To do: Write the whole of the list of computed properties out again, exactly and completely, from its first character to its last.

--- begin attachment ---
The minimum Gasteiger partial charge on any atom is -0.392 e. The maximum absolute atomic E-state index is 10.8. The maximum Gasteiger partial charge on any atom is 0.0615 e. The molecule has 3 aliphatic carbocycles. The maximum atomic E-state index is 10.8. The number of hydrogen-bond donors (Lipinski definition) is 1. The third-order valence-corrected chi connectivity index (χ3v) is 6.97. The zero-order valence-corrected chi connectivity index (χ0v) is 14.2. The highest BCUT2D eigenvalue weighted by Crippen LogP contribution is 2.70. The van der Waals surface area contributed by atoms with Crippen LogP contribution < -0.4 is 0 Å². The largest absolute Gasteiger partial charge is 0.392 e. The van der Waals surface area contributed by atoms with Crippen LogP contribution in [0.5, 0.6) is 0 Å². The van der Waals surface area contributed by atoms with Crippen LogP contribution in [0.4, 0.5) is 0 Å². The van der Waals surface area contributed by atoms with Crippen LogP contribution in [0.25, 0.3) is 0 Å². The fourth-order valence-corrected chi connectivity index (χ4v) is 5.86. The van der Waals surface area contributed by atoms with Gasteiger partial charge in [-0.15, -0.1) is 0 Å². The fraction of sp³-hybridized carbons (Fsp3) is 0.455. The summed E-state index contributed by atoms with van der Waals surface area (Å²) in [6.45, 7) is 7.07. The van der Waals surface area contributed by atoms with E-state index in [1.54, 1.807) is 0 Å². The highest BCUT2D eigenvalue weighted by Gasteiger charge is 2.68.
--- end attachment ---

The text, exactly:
The minimum Gasteiger partial charge on any atom is -0.392 e. The maximum absolute atomic E-state index is 10.8. The maximum Gasteiger partial charge on any atom is 0.0615 e. The molecule has 3 aliphatic carbocycles. The maximum atomic E-state index is 10.8. The number of hydrogen-bond donors (Lipinski definition) is 1. The third-order valence-corrected chi connectivity index (χ3v) is 6.97. The zero-order valence-corrected chi connectivity index (χ0v) is 14.2. The highest BCUT2D eigenvalue weighted by Crippen LogP contribution is 2.70. The van der Waals surface area contributed by atoms with Crippen LogP contribution < -0.4 is 0 Å². The largest absolute Gasteiger partial charge is 0.392 e. The van der Waals surface area contributed by atoms with Crippen LogP contribution in [0.5, 0.6) is 0 Å². The van der Waals surface area contributed by atoms with Crippen LogP contribution in [0.4, 0.5) is 0 Å². The van der Waals surface area contributed by atoms with Crippen LogP contribution in [0.25, 0.3) is 0 Å². The fourth-order valence-corrected chi connectivity index (χ4v) is 5.86. The van der Waals surface area contributed by atoms with Gasteiger partial charge in [-0.15, -0.1) is 0 Å². The fraction of sp³-hybridized carbons (Fsp3) is 0.455. The summed E-state index contributed by atoms with van der Waals surface area (Å²) in [6.45, 7) is 7.07. The van der Waals surface area contributed by atoms with E-state index in [1.54, 1.807) is 0 Å². The highest BCUT2D eigenvalue weighted by Gasteiger charge is 2.68.